The standard retirement advice is to save as much as you can and automate your savings. But what if the problem runs deeper? What if you just cannot wrap your mind around the concept of retirement?

Well, then I hope to address you in this article. Attempt to answer these three questions, and you will surely get some sort of a roadmap to embark upon.

1. What is it that you will be retiring from, and retiring to?

Do you plan to quit working altogether and indulge in gardening, cooking, traveling and volunteering for a cause you feel passionate about? Or is a partial retirement more your cup of tea? One where you work as a consultant or take up projects as and when you are up to it.

Traditionally, retirement took place when we were pushed off the demographic cliff (company policy forces you to retire by the age of 58, for example). Technically, it is the day you leave your job or hand over the reins of your business to the next in line. You could do so at a much younger age if you so desire.

Whatever be the reason, retirement is not a number (the amount of funds you have accumulated), not an age (you could retire anytime), and not an event (it’s the starting of a new phase in your life). Neither is it a destination, and certainly not a “happily ever after” reality.

You have to plan through it. Building up a retirement corpus is just one aspect. Figuring out your life and how you plan to spend your time is the other. It would be a shame if you attain financial independence only to be confronted by an existential crisis.

2. What does financial independence mean for you?

Financial independence and retirement are not necessarily linked at the hip. They exist independently.

To retire, you must be financially independent. Though I do know of individuals who are dependent on their children for support. Not a very desirable situation, but that is the unfortunate reality for many. On the other hand, you can be financially independent and choose not to retire. Plenty fall into this category.

I am not going to give any generalised suggestions with regards to a retirement corpus. It is way too personal and a myriad of factors need to be accounted for. Sources of income after retirement. Pension. Single or married. Living in a joint family or nuclear. Risk capability. Lifestyle. Debt. Age.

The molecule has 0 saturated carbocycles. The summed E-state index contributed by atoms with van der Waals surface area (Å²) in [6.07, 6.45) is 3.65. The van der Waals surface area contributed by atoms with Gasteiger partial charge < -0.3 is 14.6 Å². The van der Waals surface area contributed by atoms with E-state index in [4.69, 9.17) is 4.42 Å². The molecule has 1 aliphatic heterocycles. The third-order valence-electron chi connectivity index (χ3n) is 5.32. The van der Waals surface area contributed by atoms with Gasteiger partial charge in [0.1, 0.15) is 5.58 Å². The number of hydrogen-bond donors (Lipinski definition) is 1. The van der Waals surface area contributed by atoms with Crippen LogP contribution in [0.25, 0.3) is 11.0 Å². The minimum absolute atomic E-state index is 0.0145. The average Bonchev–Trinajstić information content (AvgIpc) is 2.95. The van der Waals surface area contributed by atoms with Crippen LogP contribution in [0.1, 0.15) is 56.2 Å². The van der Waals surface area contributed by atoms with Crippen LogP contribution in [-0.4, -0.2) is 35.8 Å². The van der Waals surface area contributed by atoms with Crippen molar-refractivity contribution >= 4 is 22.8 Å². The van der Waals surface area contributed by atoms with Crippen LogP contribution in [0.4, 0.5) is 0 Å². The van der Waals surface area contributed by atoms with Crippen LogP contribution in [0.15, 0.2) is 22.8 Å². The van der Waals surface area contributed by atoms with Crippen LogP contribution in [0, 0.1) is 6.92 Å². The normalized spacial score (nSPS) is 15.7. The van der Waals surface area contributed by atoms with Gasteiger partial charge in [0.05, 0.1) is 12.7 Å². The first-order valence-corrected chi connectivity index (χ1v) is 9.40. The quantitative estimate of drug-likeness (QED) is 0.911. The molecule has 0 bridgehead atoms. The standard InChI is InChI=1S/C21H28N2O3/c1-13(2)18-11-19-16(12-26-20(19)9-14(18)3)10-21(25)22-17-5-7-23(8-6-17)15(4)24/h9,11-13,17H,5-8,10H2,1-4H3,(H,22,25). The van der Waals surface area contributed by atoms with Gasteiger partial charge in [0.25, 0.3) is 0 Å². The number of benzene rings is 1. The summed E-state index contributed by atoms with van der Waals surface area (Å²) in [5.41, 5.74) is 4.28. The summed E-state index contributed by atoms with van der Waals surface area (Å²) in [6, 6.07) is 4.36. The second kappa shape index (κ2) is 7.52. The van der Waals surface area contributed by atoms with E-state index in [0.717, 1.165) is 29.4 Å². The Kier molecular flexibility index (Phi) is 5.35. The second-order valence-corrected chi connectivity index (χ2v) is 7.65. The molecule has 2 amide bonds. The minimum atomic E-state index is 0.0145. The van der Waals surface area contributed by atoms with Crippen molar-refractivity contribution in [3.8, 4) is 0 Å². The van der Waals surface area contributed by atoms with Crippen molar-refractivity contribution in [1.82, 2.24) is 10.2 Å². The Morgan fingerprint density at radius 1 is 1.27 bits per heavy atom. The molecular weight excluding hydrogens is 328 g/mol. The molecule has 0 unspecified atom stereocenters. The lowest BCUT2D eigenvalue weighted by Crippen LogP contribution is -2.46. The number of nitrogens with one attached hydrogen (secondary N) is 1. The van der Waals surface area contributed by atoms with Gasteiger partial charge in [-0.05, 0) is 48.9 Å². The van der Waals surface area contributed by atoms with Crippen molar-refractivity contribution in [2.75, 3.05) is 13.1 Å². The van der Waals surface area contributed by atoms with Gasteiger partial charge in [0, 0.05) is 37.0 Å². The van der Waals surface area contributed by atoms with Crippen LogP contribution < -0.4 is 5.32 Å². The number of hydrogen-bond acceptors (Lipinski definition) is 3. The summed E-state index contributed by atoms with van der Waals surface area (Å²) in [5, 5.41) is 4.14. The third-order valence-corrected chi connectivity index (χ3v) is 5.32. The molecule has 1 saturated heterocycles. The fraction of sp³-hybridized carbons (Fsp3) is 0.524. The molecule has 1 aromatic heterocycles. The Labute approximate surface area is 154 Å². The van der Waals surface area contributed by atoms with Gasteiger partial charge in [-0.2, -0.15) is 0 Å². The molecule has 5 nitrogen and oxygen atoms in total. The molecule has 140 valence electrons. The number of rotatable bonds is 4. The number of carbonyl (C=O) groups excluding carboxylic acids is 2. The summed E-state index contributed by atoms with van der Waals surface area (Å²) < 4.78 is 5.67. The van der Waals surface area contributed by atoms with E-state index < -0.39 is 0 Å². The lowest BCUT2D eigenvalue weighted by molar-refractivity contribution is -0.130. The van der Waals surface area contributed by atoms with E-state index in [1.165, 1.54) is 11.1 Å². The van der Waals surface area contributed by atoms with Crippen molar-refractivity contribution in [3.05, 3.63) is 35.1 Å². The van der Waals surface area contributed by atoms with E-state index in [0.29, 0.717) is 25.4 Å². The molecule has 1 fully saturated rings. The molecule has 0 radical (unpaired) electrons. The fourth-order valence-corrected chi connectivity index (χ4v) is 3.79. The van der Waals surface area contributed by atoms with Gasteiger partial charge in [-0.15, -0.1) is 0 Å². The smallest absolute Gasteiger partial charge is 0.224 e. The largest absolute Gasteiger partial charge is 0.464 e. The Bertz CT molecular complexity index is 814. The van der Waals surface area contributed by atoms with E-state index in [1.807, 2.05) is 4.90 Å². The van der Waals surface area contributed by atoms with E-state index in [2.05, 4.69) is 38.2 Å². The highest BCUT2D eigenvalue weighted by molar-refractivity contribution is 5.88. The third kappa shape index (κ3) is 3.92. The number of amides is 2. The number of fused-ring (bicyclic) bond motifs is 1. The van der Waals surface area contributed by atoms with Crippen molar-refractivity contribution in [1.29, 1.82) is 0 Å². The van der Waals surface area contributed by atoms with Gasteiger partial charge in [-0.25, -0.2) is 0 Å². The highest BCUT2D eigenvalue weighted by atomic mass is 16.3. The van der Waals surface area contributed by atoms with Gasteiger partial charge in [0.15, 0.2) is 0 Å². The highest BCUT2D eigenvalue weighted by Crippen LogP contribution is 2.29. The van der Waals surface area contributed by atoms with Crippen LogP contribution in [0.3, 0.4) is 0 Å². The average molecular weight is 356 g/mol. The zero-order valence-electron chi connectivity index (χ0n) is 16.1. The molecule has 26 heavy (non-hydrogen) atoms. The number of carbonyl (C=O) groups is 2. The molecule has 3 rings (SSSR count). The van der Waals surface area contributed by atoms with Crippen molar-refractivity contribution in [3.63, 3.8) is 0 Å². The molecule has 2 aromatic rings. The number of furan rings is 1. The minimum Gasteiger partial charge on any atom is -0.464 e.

That said, financial independence is not just a number. It is not solely about having money to cover all your expenses. It is about psychological independence too. What is the corpus amount that will help you overcome your insecurity? What is the cash flow you desire that will make you feel taken care of? Your magic number may be $580,000, but for someone of the identical age and similar social status, it could be $1 million.

You may need to take the help of a financial adviser to get clarity on this front.

3. What must you do if you are not motivated to save?

David Blanchett, head of retirement research at Morningstar, suggests that you work on your overall financial plan if the motivation to save for retirement does not exist. If retirement doesn’t do it for you, find something else that does.

He suggests paying down debt—credit card, student loan, home loan, personal loan and vehicle loan. “Retirement is not always easy to save for because it can be so far off in the future. Paying down debt might actually make more sense than saving for retirement, depending on the interest rate of the loan and the return on your investments,” says Blanchett.

Sarah Newcomb, director of behavioural science at Morningstar, explains that it is human nature to care more about immediate issues than something that feels far away, like retirement.

Newcomb recommends using visualization strategies. Think about what your life in retirement looks like. Don’t keep it vague. Force detail into the picture. What will your home look like? How do you see your travel plans? What sort of social life do you envisage? Doing this will make the far-away future feel closer and provoke you into action.

Author and financial expert Ramit Sethi once mentioned about a dinner conversation with a man in his 60s. Sethi asked him what advice he would give his younger 20-something self today. The answer was a very conventional, “save more”. Aware of this individual’s financial situation, which was pretty sturdy, Sethi prodded him a bit more. He asked him what he would have done with the extra money. The man had no answer.

Everyone knows they must save more, but few know for what. To kickstart your retirement savings, you must have a why, not some nebulous goal.

Try to fall in love with your vision of retirement. How you think about it can potentially make a big difference to how you go about saving for it.

For example, if you want to relocate to Bali and live in a 300sq m villa, do some research on how much that would cost. If it is out of your reach, don’t let that freeze you into inaction. If you are non-negotiable on the location, be flexible with the accommodation and look at a smaller home. If you are non-negotiable on the villa, compromise on the location. The point I am making is not to think only in extremes, be flexible.

As long as retirement is a vague reality, you won’t be propelled to save. Deliberately visualising it will give you the motivation you currently lack.

I hope this prompts you to start saving for retirement in 2021!

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